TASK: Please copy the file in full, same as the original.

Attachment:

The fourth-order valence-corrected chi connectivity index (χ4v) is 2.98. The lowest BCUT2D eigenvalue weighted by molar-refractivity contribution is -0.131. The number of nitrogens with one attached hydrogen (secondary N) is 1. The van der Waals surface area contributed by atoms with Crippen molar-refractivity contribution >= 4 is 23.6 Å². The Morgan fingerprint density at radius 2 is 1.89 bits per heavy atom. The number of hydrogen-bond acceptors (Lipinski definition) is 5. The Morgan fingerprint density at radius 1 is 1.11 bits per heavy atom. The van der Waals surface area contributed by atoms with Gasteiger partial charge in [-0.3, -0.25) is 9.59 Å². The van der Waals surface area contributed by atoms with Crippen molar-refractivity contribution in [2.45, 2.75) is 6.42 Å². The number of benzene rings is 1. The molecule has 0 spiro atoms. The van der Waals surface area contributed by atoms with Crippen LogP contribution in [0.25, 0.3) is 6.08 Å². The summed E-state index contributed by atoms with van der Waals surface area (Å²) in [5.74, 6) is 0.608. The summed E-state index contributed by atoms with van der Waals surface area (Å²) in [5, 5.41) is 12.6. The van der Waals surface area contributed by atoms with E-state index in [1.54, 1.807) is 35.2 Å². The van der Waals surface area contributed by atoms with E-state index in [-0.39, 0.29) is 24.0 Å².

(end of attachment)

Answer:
The fourth-order valence-corrected chi connectivity index (χ4v) is 2.98. The lowest BCUT2D eigenvalue weighted by molar-refractivity contribution is -0.131. The number of nitrogens with one attached hydrogen (secondary N) is 1. The van der Waals surface area contributed by atoms with Crippen molar-refractivity contribution >= 4 is 23.6 Å². The Morgan fingerprint density at radius 2 is 1.89 bits per heavy atom. The number of hydrogen-bond acceptors (Lipinski definition) is 5. The Morgan fingerprint density at radius 1 is 1.11 bits per heavy atom. The van der Waals surface area contributed by atoms with Gasteiger partial charge in [-0.3, -0.25) is 9.59 Å². The van der Waals surface area contributed by atoms with Crippen molar-refractivity contribution in [2.45, 2.75) is 6.42 Å². The number of benzene rings is 1. The molecule has 0 spiro atoms. The van der Waals surface area contributed by atoms with Crippen LogP contribution in [0.25, 0.3) is 6.08 Å². The summed E-state index contributed by atoms with van der Waals surface area (Å²) in [5.74, 6) is 0.608. The summed E-state index contributed by atoms with van der Waals surface area (Å²) in [5, 5.41) is 12.6. The van der Waals surface area contributed by atoms with E-state index in [1.54, 1.807) is 35.2 Å². The van der Waals surface area contributed by atoms with E-state index in [-0.39, 0.29) is 24.0 Å².